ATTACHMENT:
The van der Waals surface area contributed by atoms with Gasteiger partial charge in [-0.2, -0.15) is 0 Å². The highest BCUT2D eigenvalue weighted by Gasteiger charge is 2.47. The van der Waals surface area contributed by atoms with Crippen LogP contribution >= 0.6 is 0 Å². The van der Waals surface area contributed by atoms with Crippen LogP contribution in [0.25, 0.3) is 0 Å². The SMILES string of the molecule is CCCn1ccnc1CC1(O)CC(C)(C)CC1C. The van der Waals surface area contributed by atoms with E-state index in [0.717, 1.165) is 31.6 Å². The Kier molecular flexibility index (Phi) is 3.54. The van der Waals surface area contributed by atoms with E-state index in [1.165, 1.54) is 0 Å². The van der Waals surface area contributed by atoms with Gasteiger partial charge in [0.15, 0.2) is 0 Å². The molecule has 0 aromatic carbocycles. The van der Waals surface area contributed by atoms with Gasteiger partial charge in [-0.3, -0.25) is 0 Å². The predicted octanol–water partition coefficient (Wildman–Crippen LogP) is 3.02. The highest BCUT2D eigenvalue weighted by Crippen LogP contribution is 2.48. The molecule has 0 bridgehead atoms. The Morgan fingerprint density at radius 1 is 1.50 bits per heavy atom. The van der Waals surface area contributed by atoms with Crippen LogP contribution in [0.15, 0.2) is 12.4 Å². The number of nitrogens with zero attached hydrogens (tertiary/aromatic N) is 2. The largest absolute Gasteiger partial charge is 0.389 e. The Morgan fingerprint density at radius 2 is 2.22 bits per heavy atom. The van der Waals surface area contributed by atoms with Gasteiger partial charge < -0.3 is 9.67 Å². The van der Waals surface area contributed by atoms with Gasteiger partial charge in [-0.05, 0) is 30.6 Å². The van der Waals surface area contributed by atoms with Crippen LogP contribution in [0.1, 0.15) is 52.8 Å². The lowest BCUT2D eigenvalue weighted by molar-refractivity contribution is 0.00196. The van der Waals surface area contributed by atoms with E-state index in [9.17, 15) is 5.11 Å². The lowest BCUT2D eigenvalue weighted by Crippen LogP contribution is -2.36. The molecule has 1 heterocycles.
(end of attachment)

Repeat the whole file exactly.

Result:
The van der Waals surface area contributed by atoms with Gasteiger partial charge in [-0.2, -0.15) is 0 Å². The highest BCUT2D eigenvalue weighted by Gasteiger charge is 2.47. The van der Waals surface area contributed by atoms with Crippen LogP contribution >= 0.6 is 0 Å². The van der Waals surface area contributed by atoms with Crippen LogP contribution in [0.25, 0.3) is 0 Å². The SMILES string of the molecule is CCCn1ccnc1CC1(O)CC(C)(C)CC1C. The van der Waals surface area contributed by atoms with E-state index in [0.717, 1.165) is 31.6 Å². The Kier molecular flexibility index (Phi) is 3.54. The van der Waals surface area contributed by atoms with E-state index in [1.165, 1.54) is 0 Å². The van der Waals surface area contributed by atoms with Gasteiger partial charge in [0.15, 0.2) is 0 Å². The molecule has 0 aromatic carbocycles. The van der Waals surface area contributed by atoms with Gasteiger partial charge in [-0.3, -0.25) is 0 Å². The predicted octanol–water partition coefficient (Wildman–Crippen LogP) is 3.02. The highest BCUT2D eigenvalue weighted by Crippen LogP contribution is 2.48. The molecule has 0 bridgehead atoms. The Morgan fingerprint density at radius 1 is 1.50 bits per heavy atom. The van der Waals surface area contributed by atoms with Crippen LogP contribution in [0.15, 0.2) is 12.4 Å². The number of nitrogens with zero attached hydrogens (tertiary/aromatic N) is 2. The largest absolute Gasteiger partial charge is 0.389 e. The Morgan fingerprint density at radius 2 is 2.22 bits per heavy atom. The van der Waals surface area contributed by atoms with Gasteiger partial charge < -0.3 is 9.67 Å². The van der Waals surface area contributed by atoms with Gasteiger partial charge in [-0.05, 0) is 30.6 Å². The van der Waals surface area contributed by atoms with Crippen LogP contribution in [0.1, 0.15) is 52.8 Å². The lowest BCUT2D eigenvalue weighted by molar-refractivity contribution is 0.00196. The van der Waals surface area contributed by atoms with E-state index in [9.17, 15) is 5.11 Å². The lowest BCUT2D eigenvalue weighted by Crippen LogP contribution is -2.36. The molecule has 1 heterocycles.